Alan Stark’s last story for the Gazette was “God’s Own Dog,” which appeared in #174. He lives in
Boulder and is co-owner of Boulder Bookworks.

Dropping By

I was in Valdez, Alaska, to report a story this past March when something odd kept happening.

Every time I learned of another potential source, the person telling me I should talk to such-and-such a person didn’t offer a cell phone number or an e-mail address or, in most cases, a home phone number. They just told me where the person lived or worked.

Dave the city councilman? “He’s at the fishery, just past the duck flats. Purple building.”

Ryan the cable guy? “He lives out at 19 Mile. Base of the pass. On your right.”

Chet the helicopter pilot? “Take a left near the hospital. Big wooden house. He’ll be there.”

And my favorite: Karen the city councilwoman? “She owns the Landing Lights bar at the airport.”

Sure enough, when I got to the Landing Lights, Karen was not only there to greet me but she had already poured me a frosty pint within 40 seconds of my walking in. We talked for a good two hours, far better than any phone interview I did during my weeklong visit, and much more satisfying, in the way only free microbrewed beer satisfies.

When I sat down to write the story in May — a piece on two locals trying to save the town in light of waning oil revenue — I couldn’t stop thinking about what the casual reporting atmosphere said about the place, and about the people who live there.

I felt welcome in Valdez. Not because everyone I spoke with was ridiculously happy to see me — it’s a mountain town, not a women’s prison — but because the raw culture of the place seemingly includes a clause that encourages strangers to drop by your home or business unannounced, as if you’re the mailman on Christmas Eve.

Not long after I returned home, I dropped by a friend’s house at 3:30 in the afternoon. It was sunny and warm and hopeful, in the sense that spring had arrived and the days were phasing out the evenings. I knocked on John’s door, as I often do. No answer. I called out his name. Nothing. Hmmm. Knowing that sometimes he can be out of earshot when his bathroom door is closed, I let myself in.

Now, it’s important to note John and I are good friends. We see each other a few times a week, on average, and are respectful of each other’s space. While renting a cabin five years ago, I once mistakenly entered a stranger’s home at 3 a.m. after sleepwalking through the forest. That is no way to drop by. This, however, was perfectly standard; John keeps all sorts of friends on a pop-in basis.

Alas, this day, he happened to be napping. And grumpier than a grizzly whose shoulder I just shot. He let me have it — a merciless guilt trip for waking him up. I haven’t dropped by since.

But I still drop by other people’s homes all the time. I honestly believe it’s the purest form of human interaction, especially in a mountain town.

You can meet someone for happy hour, but are you really as interested in what they’re saying as you are in what that freshly showered filly is sipping at the bar?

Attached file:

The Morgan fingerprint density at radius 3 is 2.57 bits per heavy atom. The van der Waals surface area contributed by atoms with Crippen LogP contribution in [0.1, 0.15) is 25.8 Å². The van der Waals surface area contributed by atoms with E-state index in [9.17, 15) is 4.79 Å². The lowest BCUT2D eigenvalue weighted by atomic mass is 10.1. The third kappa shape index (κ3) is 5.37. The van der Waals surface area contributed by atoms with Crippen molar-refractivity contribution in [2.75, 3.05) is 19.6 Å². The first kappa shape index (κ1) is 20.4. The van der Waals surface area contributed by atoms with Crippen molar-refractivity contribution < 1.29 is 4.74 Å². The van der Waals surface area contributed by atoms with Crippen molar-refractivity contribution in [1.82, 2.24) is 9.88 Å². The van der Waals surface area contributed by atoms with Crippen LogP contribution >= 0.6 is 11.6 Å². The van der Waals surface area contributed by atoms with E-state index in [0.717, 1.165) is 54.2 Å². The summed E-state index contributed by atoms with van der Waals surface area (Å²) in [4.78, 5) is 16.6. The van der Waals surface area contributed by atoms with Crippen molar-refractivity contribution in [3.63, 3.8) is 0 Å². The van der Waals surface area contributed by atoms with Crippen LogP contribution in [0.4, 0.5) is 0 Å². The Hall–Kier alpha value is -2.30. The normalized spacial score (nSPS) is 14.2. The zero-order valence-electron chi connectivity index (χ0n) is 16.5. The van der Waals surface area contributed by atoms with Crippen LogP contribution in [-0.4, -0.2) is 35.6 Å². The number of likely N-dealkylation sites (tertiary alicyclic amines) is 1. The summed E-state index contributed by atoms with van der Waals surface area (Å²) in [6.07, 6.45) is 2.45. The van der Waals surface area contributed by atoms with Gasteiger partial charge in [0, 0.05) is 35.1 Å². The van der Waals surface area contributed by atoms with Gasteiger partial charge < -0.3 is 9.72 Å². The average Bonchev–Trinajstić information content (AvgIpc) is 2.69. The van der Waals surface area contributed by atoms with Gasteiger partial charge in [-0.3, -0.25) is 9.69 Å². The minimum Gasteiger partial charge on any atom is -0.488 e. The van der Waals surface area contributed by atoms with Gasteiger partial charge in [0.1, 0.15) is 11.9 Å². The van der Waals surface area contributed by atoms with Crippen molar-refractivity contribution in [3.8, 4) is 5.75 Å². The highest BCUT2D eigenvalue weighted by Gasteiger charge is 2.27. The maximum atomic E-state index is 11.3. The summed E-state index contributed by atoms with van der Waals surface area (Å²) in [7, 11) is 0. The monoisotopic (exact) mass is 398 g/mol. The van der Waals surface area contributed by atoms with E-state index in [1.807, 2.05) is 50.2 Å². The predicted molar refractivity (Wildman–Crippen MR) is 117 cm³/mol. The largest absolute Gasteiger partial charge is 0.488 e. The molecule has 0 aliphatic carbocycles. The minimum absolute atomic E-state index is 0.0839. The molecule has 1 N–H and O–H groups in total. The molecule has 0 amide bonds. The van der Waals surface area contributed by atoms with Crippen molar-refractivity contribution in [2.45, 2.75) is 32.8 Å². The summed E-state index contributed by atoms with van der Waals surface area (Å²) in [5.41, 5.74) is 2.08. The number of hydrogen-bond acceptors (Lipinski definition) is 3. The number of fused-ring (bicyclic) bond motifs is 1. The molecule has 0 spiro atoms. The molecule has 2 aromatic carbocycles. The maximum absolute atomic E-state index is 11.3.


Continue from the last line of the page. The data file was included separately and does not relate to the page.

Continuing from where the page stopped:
You can agree to make turns with someone, but doesn’t it always become a situation wherein one of you repeatedly waits at the bottom for the other skier before jostling for space in line among tourists — or, if said turns are to be carved off piste, wherein both parties are breathing too heavily to converse on the ascent?

That is a great way to bond, but no way to interact socially.

Dropping by is not an unconscious act, as it was before the telephone. It takes effort. I have friends whom I’ll call or, worse, e-mail, from two blocks away. Luckily, I always feel foolish and end up riding my bike over to their place instead, often with two cans of beer in my pocket.

You can’t take this approach with just anyone, however. Some people are so used to the invisible brick wall afforded by modern technology that they are genuinely taken aback, and sometimes even insulted, when another homo sapiens penetrates their social force field. “What are you doing here?” their expression wonders as they slowly open the door. I try not to associate with too many of them, but it’s tough because they’re everywhere.

Sometimes, when dropping by a couple’s home, you have to remember that they could be engaging carnally. In such cases, I try and limit my knocks to two and my doorbell rings to one. You are there to talk on their sunny deck about nothing in particular, not stalk them.

The best drop-bys generally involve people who appreciate your effort, are not intimidated by the fact that you believe you are allowed to visit without warning, and actually enjoy the spontaneity you’ve added to their predictable daily existence.

These people are usually not ones to grow weed in their cellar or have sex while chained to the chandelier. But they like a good conversation.

Breckenridge, Colo.-based freelance writer Devon O’Neil covers skiing for His last story for the Gazette was “Why Our Gear Represents Our Personality,” which appeared in #171.